Permafrost monitoring and collection of baseline terrain information in the Mackenzie Valley Corridor, NWT

Regions: Inuvialuit Settlement Region, Gwich'in Settlement Area, Sahtu Settlement Area, Dehcho Region

Tags: active layer, ground temperature, permafrost, climate change, land use planning

Principal Investigator: Smith, Sharon S (20)
Licence Number: 16534
Organization: Geological Survey of Canada
Licensed Year(s): 2022 2021 2020 2019
Issued: Apr 25, 2019
Project Team: Sharon Smith, Caroline Duchesne, Mark Ednie

Objective(s): To provide baseline knowledge of permafrost and terrain conditions and improve characterization of terrain sensitivity in the Mackenzie Valley.

Project Description: The objectives of this project are:
1) to provide baseline knowledge of permafrost and terrain conditions (specifically ground temperature and active layer thickness) and improve characterization of terrain sensitivity in the Mackenzie Valley;
2) to monitor ground temperature and active layer to detect changes in permafrost conditions resulting from surface disturbance or climate change and to improve prediction of future response; and,
3) to provide information which contributes to environmental impact assessment and mitigation of northern development, land use planning and to climate change assessments.

The combined temperature and active layer monitoring network extends from Fort Simpson to the Arctic Coast. With monitoring instrumentation already in place through work under previous licenses, the main work of this phase will be data collection. While different parts of the network can be visited at different times by different researcher team members, most sites are expected to be visited briefly (less than an hour) annually, and all sites will be visited at least once every two years. Site visits are planned for July to September. Travel will be by road, small boat on the river and helicopter from Inuvik, Norman Wells or Fort Simpson. Access to the sites is always on foot from road or river. This year will be the 28th annual survey of a network of thaw depth measuring devices (thaw tubes) and temperature data loggers along a transect extending from Fort Simpson to Tuktoyaktuk. The thaw tubes consist of small diameter (2.5 cm or 1”) water filled pipes anchored at 4 meter (12') depth and protruding about 30 cm (1') above the surface that record the maximum annual thaw depth at a site. Temperature loggers are installed in small screens above ground and buried just below the surface to measure air and ground surface temperature. The ground thermal monitoring sites consist of multi-sensor temperature cables installed to depths of up to 20 m and connected to data loggers. Site visits are generally less than an hour will be used to retrieve data from on-site instrumentation, and service and re-program the instruments for continued data collection. Visits will cause minimal disturbance. Accumulated over several years, the series of annual active layer thaw depth readings and the collection of long term ground temperature records in permafrost and unfrozen ground will show how changes in permafrost conditions are related to changing climatic and other environmental conditions.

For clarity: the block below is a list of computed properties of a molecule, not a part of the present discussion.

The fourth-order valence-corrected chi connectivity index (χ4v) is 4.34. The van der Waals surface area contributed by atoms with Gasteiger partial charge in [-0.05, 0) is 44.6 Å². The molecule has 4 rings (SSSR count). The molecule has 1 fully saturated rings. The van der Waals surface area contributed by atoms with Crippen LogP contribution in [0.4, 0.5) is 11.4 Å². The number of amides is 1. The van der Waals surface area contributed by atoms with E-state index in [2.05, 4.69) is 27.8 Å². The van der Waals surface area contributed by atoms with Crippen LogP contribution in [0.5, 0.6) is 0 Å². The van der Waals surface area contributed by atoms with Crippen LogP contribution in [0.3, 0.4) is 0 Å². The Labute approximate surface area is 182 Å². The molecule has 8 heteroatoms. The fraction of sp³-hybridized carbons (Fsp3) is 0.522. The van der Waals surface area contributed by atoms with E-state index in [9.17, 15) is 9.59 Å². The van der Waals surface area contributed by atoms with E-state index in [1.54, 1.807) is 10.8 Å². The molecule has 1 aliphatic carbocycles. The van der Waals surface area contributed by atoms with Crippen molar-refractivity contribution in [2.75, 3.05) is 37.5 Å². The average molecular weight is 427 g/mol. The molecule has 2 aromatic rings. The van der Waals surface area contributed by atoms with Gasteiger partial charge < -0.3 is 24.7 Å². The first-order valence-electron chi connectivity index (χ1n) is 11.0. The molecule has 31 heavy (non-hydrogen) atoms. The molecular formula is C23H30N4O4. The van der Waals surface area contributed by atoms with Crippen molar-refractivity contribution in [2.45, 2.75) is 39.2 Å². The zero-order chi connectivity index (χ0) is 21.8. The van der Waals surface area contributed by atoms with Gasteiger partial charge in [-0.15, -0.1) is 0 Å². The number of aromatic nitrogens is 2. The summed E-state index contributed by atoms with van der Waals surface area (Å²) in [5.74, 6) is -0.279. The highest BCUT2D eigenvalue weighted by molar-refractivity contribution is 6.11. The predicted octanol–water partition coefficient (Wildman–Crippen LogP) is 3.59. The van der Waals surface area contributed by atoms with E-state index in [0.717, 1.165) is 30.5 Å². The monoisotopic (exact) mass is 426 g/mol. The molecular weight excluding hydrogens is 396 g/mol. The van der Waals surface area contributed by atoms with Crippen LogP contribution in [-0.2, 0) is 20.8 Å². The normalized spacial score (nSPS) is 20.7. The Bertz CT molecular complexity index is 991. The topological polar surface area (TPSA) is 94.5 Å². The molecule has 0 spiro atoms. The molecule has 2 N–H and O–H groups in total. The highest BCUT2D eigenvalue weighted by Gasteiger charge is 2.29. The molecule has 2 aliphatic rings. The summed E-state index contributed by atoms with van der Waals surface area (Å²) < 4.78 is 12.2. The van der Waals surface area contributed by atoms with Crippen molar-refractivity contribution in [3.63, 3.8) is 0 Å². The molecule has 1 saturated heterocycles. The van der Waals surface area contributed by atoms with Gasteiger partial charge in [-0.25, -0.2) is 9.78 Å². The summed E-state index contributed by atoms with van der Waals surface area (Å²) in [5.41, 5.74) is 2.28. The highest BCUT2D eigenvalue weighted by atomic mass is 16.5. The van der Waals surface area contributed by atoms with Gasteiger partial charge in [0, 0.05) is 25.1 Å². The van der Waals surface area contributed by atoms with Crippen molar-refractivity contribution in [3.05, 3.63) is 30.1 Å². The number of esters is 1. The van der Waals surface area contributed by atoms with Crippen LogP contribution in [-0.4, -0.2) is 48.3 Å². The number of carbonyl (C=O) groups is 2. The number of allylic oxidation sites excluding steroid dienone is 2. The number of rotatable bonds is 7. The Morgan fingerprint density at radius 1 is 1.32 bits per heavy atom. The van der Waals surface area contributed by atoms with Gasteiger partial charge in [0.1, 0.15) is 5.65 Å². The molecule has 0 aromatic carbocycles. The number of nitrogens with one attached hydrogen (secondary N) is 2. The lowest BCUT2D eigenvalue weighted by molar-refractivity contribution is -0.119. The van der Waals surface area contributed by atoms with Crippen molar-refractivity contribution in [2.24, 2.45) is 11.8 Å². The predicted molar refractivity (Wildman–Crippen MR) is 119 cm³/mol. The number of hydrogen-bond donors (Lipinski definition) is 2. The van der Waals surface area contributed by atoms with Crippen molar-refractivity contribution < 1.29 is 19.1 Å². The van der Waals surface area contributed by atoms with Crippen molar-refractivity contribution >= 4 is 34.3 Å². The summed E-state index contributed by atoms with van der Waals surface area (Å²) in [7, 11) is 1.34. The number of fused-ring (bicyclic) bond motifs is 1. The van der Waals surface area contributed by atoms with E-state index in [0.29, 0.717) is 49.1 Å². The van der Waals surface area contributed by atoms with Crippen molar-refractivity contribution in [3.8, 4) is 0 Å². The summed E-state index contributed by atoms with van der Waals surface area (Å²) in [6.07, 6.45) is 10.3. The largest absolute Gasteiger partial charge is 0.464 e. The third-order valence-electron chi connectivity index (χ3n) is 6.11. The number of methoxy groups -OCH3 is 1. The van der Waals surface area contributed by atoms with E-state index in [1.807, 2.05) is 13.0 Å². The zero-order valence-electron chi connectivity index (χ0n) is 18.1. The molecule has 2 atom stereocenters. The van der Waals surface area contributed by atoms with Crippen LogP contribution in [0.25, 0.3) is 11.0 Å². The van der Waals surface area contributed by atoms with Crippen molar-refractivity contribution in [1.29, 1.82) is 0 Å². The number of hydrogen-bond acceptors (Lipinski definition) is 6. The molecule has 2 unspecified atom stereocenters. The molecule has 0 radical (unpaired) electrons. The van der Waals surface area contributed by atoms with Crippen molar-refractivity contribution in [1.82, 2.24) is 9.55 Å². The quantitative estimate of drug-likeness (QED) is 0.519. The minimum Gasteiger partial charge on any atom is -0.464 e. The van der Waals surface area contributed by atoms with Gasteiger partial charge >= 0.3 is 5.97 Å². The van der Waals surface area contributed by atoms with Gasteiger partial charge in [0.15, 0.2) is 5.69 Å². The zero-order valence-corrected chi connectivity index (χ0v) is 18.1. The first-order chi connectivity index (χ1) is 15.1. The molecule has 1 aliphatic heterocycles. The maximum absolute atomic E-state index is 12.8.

The research team communicate with NWT communities through the scientific license application process. Information generated by the project will be made available through GSC publications (available for free download at: and scientific publications. Reports and publications from this study will be sent to the regional regulatory organizations. Dissemination to communities will occur through reports and/or presentations. The team will gladly provide any additional information required in any practical way.

The fieldwork for this study will be conducted from July 1, 2019 to September 30, 2019.